Tuesday, July 18, 2017

The Parsis - 3 different calendars and 4 'New Year' days

A lot of my friends have been asking me how its Parsi New year today when the calendrical event is supposedly still 30 days away. This post is a small attempt on my part to clear the murk.

The Parsis of India are the descendants of a group of Zoroastrian refugees who fled Persia some time in the 9th century AD and took refuge on the mainland of India.

The descendants of these refugees are called the Parsis and they are concentrated (today) mainly in Mumbai, Pune, Ahmedabad, Surat, Delhi and Hyderabad. Their biggest contingent of resides in Mumbai and makes up almost 70-80% of the Parsi population of India. There is also a considerable overseas diaspora.

Amongst the many quirky things about this small group of (less than 50 thousand) people is the fact that they celebrate three different days of the year as their New Year Day. There are two very clear subgroups the Shehenshahis and the Kadmis (there is also a smaller group called the Faslis but more on them later).

The original Zoroastrian calendar in Persia was supposedly created by their mythical king, Jamshed. He decried that the year (a solar year) would begin on the Vernal Equinox. This day was therefore called Jamshedi Navroze. On most years this day (when day and night are of equal duration) falls in the northern hemisphere on the 21st of March. On leap years it falls on the 20th. It may also (very rarely) fall on the 19th of March ... this has to do with the computed time slippage of 5 hours 49 minutes per year. Those of you who are astronomically challenged will need to ask Google to sort this out for you.

The Parsis of India continue thus to celebrate the Vernal Equinox as Jamshedi Navroze (Jamshed's New Year) it is an important date in the calendar but it doesn't mark the first day of the Parsi Calender. They celebrate it as an auspicious day and because the Parsis will jump at any excuse for a celebration.

The Parsi calendar is a continuation of the Sassanian Calender of Iran. The last Sassanian emperor was defeated in 642 AD by the Arabs and they installed the Hijri calender in its place. The Sassanian calender consisted of 12 months each of 30 days. To these 360 days of the year were added 5 additional days called the Gathas. This made up a 365 day year. The Persians realised the slippage and calculated that they needed to add 25 lost days each century. So they created a ceremony and a month called the Kabisa where a leap month of 30 days (according to some oral traditions every century a leap month of 25 days plus the the 5 Gathas) was added to the year. This would then sync the year with the solar rhythms.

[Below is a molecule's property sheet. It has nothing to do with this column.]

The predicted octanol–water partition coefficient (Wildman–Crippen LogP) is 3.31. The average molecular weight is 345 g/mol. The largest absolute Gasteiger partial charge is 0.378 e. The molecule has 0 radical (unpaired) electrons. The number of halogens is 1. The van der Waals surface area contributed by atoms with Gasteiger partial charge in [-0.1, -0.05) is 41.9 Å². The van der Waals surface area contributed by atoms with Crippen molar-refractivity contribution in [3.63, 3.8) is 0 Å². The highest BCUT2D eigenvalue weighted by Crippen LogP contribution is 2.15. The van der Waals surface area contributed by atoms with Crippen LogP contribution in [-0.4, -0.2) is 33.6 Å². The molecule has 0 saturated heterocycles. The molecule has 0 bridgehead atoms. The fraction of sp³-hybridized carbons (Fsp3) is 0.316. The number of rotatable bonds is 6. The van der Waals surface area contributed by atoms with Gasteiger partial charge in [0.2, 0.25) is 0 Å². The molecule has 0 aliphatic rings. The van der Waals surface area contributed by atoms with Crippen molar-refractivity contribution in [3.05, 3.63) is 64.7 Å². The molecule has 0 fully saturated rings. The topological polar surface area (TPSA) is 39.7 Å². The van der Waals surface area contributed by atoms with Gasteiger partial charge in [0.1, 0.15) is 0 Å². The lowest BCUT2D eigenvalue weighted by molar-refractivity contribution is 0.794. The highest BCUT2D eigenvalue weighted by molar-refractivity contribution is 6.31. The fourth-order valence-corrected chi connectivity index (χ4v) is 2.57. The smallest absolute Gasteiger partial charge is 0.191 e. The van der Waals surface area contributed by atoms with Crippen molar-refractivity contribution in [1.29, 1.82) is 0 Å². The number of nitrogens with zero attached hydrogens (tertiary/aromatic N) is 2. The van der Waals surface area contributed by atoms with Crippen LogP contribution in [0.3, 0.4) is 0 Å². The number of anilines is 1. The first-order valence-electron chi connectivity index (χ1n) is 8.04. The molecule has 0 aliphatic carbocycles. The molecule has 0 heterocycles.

The add to the confusion the year itself was dated to the beginning of the reign of each monarch and was a Regnal year date. When Yezdegird Sheriyar III (the last Sassanian Emperor) was defeated at the battle of Nehavand he was in his 10th regnal Year, the calendar having commenced from the 16th of June 632 AD. This calendar is still followed in Persia and is known as the Qadmi/Qadimi/Kadmi calender. The Kabisa was never officially performed after the death of Yezdegird.

(A silver coin of Yezdegird Sheriyar III - image from Wikipedia)

The Parsis of India on the other hand have a calendar that is exactly one month out of sync with the Persian calendar. Their Navroze falls exactly one month after the Kadmi Navroze. They call their calendar the Imperial Calendar or the Shehenshahi Calendar. The suffix YZ to their year.
This discrepancy was realised by them when they were confronted by it in 1720 AD when an Iranian Zoroastrian priest called Jamshed Velati traveled to India and pointed this out to them. Apparently the Ancestors of the Parsis had performed a single Kabisa and thus the calendar was out of sync by a month. Many Indian Zoroastrians thought they should follow that which was being followed in Iran and converted to this calendar the majority though refused. This led to a rift and two parallel calendars now became current. This resulted in a split in the clergy with separate fire-temples for both groups. For a some time there were no marriages between the groups though now this is no longer true.

In the early 20th century Kharshedji Rustamji Cama (after whom the K R Cama Oriental Institute is named) decided to try and reform the Parsi calendars by proposing: 1. A 365 day calendar with the provisions for a leap year and 2. A commencement from the Vernal Equinox i.e. on Jamshedi Navroze.
It was immediately adopted by a few Parsis but was rejected by the majority as the Orthodox priests refused to switch. Surprisingly the Iranian Government made the same changes in Iran and adopted a new calendar that starts on the the day of the Vernal Equinox! It was called the Fasli (Harvest) calendar. There are few adherents of the Fasli calendar and only a single fire-temple at Churchgate in Mumbai.

Legend has it that the official shift to the Fasli calendar was proposed to the Mumbai Parsi Panchayet (the apex governing body of the Parsis of India) which decided to vote on it. The proposal lost out by one single vote and doomed the community to yet another calendar.